Figure 2 a. Positive IHC staining using anti-human BCL-2 antibody against some areas of an eccrine sweat glands (darkbrown staining; red arrows), b. Positive anti-human-ZAP-70 antibody staining on a sebaceous gland. Please notice how some staining areas are accentuated along the BMZ of the gland, and some staining areas accentuated within the gland interior(brown staining; red arrows). c. ZAP-70 positive IHC staining in multiple patterns within and around a sebaceous gland. The patterns include dots inside and outside the gland, clustered dot staining, and along the gland BMZ (brown staining; red arrows). d. A Verhoeff elastin special stain confirms the extent of dermal scarring (red arrow). e, DIF positive staining with FITC conjugated anti-human-IgG, in a punctate dot pattern around a hair follicle unit (yellow staining; red arrow). f, Positive DIF lupus band staining at the epidermal BMZ with FITC conjugated anti-human-complement/C3( faint yellow staining; red arrows). g Positive IHC staining with anti-human LAT antibody around a hair follicular unit (brown stain, red arrows). h. Positive DIF staining with FITC conjugated anti-human-Complement/C3 against some neurovascular structures (yellow/green staining; red arrows). i. Positive IHC staining with anti-human COX-2 in a hair follicle and the eccrine gland coils (brown staining). j. Positive follicular and perifollicular IHC staining with anti-human myeloperoxidase (brown staining; red arrows). k. Positive IHC staining with anti-human myeloid histiod antigen antibody within and near a sebaceous gland (brown staining; red arrows). l. Positive IHC staining with anti-human MUM-1 antibody around a hair follicle (brown staining; red arrow).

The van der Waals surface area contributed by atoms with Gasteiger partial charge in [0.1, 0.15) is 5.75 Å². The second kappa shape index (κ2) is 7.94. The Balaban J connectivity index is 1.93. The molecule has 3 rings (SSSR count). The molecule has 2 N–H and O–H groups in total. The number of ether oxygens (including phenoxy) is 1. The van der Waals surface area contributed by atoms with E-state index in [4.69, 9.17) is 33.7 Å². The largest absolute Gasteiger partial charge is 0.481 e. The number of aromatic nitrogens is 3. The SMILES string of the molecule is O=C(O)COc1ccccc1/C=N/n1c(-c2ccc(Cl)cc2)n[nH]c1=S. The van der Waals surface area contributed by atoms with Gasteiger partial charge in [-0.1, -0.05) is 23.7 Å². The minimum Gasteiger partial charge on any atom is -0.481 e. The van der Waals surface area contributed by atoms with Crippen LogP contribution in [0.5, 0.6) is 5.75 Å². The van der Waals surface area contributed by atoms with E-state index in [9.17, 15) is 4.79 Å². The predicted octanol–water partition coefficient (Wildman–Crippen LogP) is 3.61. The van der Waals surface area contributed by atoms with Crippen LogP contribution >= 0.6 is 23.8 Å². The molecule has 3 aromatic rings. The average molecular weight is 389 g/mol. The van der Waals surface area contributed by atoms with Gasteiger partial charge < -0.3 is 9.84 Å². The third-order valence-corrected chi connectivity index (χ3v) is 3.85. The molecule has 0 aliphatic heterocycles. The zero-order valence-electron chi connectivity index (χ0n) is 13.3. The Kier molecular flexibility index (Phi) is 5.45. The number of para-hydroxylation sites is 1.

Autoreactive T cells are normally eliminated by 1) functional inactivation (anergy) and 2) activationinduced cell death (AICD; directed apoptosis) through death receptor (Fas) signaling. Other authors have reported that activated T cells of lupus patients resist anergy and apoptosis by markedly upregulating and sustaining COX-2 expression [13]. Inhibition of COX-2 caused apoptosis of the anergy-resistant lupus T cells by augmenting Fas signaling and markedly decreasing the survival molecule c-FLIP (cellular homolog of viral FLICE inhibitory protein) [13]. Studies with COX-2 inhibitors and COX-2 deficient mice confirmed that this COX-2/FLIP antiapoptosis program has been used selectively by anergy-resistant lupus T cells, and not by cancer cells or other autoimmune T cells [13]. Notably, the gene encoding COX-2 is located in a lupussusceptibility region on chromosome 1. The same authors also found that selected COX-2 inhibitors were able to suppress the production of pathogenic autoantibodies to DNA by causing autoimmune T-cell apoptosis, an effect that was independent of prostaglandin E2 (PGE2) [13]. These findings could be useful in the design of lupus therapies. Our COX-2 data is consistent with expression of this molecule in the context of clinical lupus erythematosus. The ZAP-70 gene encodes an enzyme belonging to the tyrosine kinase protein family; ZAP-70 plays roles in both T lymphocyte development and activation [14]. The ZAP-70 enzyme, which is phosphorylated on its tyrosine residues upon T cell antigen receptor (TCR) stimulation, functions in the initial step of TCR-mediated signal transduction in combination with Src family kinases. Mutations in the ZAP-70 gene result in a form of severe combined immunodeficiency (SCID) syndrome in humans [14]. ZAP-70 expression is also found in a subset of chronic lymphocytic leukemia patients with unmutated Ig genes and a poor clinical course [14]. LAT, a transmembrane adaptor protein expressed in T lymphocytes, natural killer cells and mast cells, is also an important mediator for TCR signaling [14]. Upon TCR engagement, activated ZAP-70 phosphorylates LAT at multiple conserved tyrosine residues within SH2 binding motifs, exposing these motifs as the docking sites for downstream signaling targets [14]. The phosphorylation process in LAT eventually leads to activation of the corresponding signaling pathways [14]. In regard to the positive staining for BAX, the BAX protein is a pro-apoptotic member of the Bcl-2 family of proteins; BAX is found in many cell types [15]. Bax is a cytosolic protein that translocates to the mitochondria and participates in Cytochrome c release in response to apoptotic stimuli [15]. Aberrant expression of BCL-2 family members can inappropriately promote or prevent apoptosis. Increased expression of BAX is associated with the apoptotic loss of neurons in Parkinson's disease [15]. Given 1) the presence of junctional zone cytoid bodies in many cases of LE and 2) our BAX IHC findings, the role of BAX proapototic molecules in LE warrants further investigation. Based on our findings, the T cells and the cell signaling cascades are actively targeting not only the BMZ, but also skin adnexal structures; thus, the process may the result in dermal scarring and hair loss in some patients with LE. Additional studies are necessary to further explore and define these pathophysiologic possibilities.